Making prosciutto, or another air-dried ham, is as much magic as art. Even the masters, the Spanish jamón makers, lose about 5% of their hams to the fickleness of the process, the innards becoming feral smelling rather than sweet. All it really is, is meat that’s salted and dried. The longer the drying, the better. That said, some things will help with your success.
- 7 kg leg fresh pork
- 2–3 kg salt
Oven temperatures are for conventional; if using fan-forced (convection), reduce the temperature by 20˚C. | We use Australian tablespoons and cups: 1 teaspoon equals 5 ml; 1 tablespoon equals 20 ml; 1 cup equals 250 ml. | All herbs are fresh (unless specified) and cups are lightly packed. | All vegetables are medium size and peeled, unless specified. | All eggs are 55-60 g, unless specified.
Curing time 2 weeks
Hanging time 5 months
You will need to begin this recipe up to 6 months ahead.
Makes 1 leg
Get your butcher to trim the leg around the hipbone so all you can see is the ball joint. When you get it home, neaten any edges up and cut the leg into the classic rounded shape you’d expect of prosciutto.
The next bit is great for tenderising the leg. Lay it on a firm surface and give it a few good blows with a solid object, like a rolling pin. I think 50 firm blows, to various parts, is probably enough. Take out the week’s stresses on it. Once this is done, press the blood out of the femoral artery, the blood vessel that runs from the trotter near the bone to the cut surface of the leg. Use paper towel to soak up the blood as it comes out.
Next, salt the leg. Do this in the container you’ll mature the leg in so any salt falling off will still be used to cure the meat. Rub salt well around the cut parts, especially around the bone. Then lay the meat in a good layer of salt below, and sprinkle with salt from above. Place a heavy weight on the leg to flatten it as it cures. Put into a cool place (a coolroom is fine) for 2 days per kilogram of meat, so a fortnight for a 7 kg leg, turning over after a week.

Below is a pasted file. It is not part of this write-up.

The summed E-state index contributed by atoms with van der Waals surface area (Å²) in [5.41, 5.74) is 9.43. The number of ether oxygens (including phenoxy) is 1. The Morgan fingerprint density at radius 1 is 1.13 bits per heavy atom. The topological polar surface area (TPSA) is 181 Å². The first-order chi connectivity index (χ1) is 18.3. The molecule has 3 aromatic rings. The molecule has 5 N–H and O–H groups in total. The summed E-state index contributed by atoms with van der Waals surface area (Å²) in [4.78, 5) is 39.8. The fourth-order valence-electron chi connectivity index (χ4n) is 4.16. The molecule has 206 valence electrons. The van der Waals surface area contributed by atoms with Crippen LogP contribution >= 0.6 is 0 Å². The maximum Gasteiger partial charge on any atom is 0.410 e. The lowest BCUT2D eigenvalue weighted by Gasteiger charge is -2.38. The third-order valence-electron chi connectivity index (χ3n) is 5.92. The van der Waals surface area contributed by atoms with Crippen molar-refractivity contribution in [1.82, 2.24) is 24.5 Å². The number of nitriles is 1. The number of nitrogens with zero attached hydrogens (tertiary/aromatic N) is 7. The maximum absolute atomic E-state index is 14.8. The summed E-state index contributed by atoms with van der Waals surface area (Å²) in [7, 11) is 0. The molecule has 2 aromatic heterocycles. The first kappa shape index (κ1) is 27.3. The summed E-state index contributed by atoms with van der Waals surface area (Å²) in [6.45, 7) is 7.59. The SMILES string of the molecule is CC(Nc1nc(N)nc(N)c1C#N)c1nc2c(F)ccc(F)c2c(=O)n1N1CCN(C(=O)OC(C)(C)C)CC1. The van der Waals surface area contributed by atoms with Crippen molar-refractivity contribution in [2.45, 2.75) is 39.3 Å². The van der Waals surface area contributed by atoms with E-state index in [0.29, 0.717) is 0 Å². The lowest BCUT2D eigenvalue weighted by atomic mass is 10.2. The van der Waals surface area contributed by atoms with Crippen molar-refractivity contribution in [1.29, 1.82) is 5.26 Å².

After the two weeks, rinse the salt off and pat dry. Rub the cut side with some lard, and sprinkle with pepper if desired. Hang the ham in a cool, preferably damp environment for a month to try to breed up some mould. Some people like to dry the outside (hanging in a coolroom, or a breeze is good) for a few days prior to this. In Tasmania, people are known to hang it under their eaves in the cooler months, on the south side of the house.
White and blue moulds, of a kind you may get on cheese, are fine on the outside, but you don’t want them eating their way into the meat. This mould will get less, generally, as it ages.
Leave the prosciutto hanging as long as you can. It is best to keep it away from bugs (wasps and flies are the worst), wandering dogs, quolls (a type of native cat) and rodents. A year would be a good length of time to hang it. At least 5 months should give it some character.
Let smell be your guide. The ham should be fragrant, not funky. Sweet, not putrid. Slice it very thinly and eat small amounts (including the all important fat) with a glass of Tassie pinot and the occasional piece of bread.